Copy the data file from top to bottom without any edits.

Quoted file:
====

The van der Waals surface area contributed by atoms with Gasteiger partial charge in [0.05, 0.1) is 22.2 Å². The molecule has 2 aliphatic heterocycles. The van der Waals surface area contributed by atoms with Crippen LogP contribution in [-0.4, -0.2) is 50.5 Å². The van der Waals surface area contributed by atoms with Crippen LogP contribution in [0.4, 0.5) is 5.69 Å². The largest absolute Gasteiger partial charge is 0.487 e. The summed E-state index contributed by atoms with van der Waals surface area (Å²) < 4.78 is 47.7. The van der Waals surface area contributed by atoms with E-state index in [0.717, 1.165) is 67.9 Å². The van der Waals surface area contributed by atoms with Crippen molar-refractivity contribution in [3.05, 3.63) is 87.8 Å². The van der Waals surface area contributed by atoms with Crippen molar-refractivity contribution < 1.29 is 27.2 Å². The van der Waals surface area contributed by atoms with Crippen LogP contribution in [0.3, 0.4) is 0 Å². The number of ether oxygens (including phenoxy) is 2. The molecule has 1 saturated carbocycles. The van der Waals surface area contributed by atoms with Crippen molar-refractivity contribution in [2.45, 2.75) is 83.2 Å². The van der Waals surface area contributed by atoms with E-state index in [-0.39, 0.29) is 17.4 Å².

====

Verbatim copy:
The van der Waals surface area contributed by atoms with Gasteiger partial charge in [0.05, 0.1) is 22.2 Å². The molecule has 2 aliphatic heterocycles. The van der Waals surface area contributed by atoms with Crippen LogP contribution in [-0.4, -0.2) is 50.5 Å². The van der Waals surface area contributed by atoms with Crippen LogP contribution in [0.4, 0.5) is 5.69 Å². The largest absolute Gasteiger partial charge is 0.487 e. The summed E-state index contributed by atoms with van der Waals surface area (Å²) < 4.78 is 47.7. The van der Waals surface area contributed by atoms with E-state index in [0.717, 1.165) is 67.9 Å². The van der Waals surface area contributed by atoms with Crippen molar-refractivity contribution in [3.05, 3.63) is 87.8 Å². The van der Waals surface area contributed by atoms with Crippen molar-refractivity contribution < 1.29 is 27.2 Å². The van der Waals surface area contributed by atoms with Crippen LogP contribution in [0.3, 0.4) is 0 Å². The number of ether oxygens (including phenoxy) is 2. The molecule has 1 saturated carbocycles. The van der Waals surface area contributed by atoms with Crippen molar-refractivity contribution in [2.45, 2.75) is 83.2 Å². The van der Waals surface area contributed by atoms with E-state index in [-0.39, 0.29) is 17.4 Å².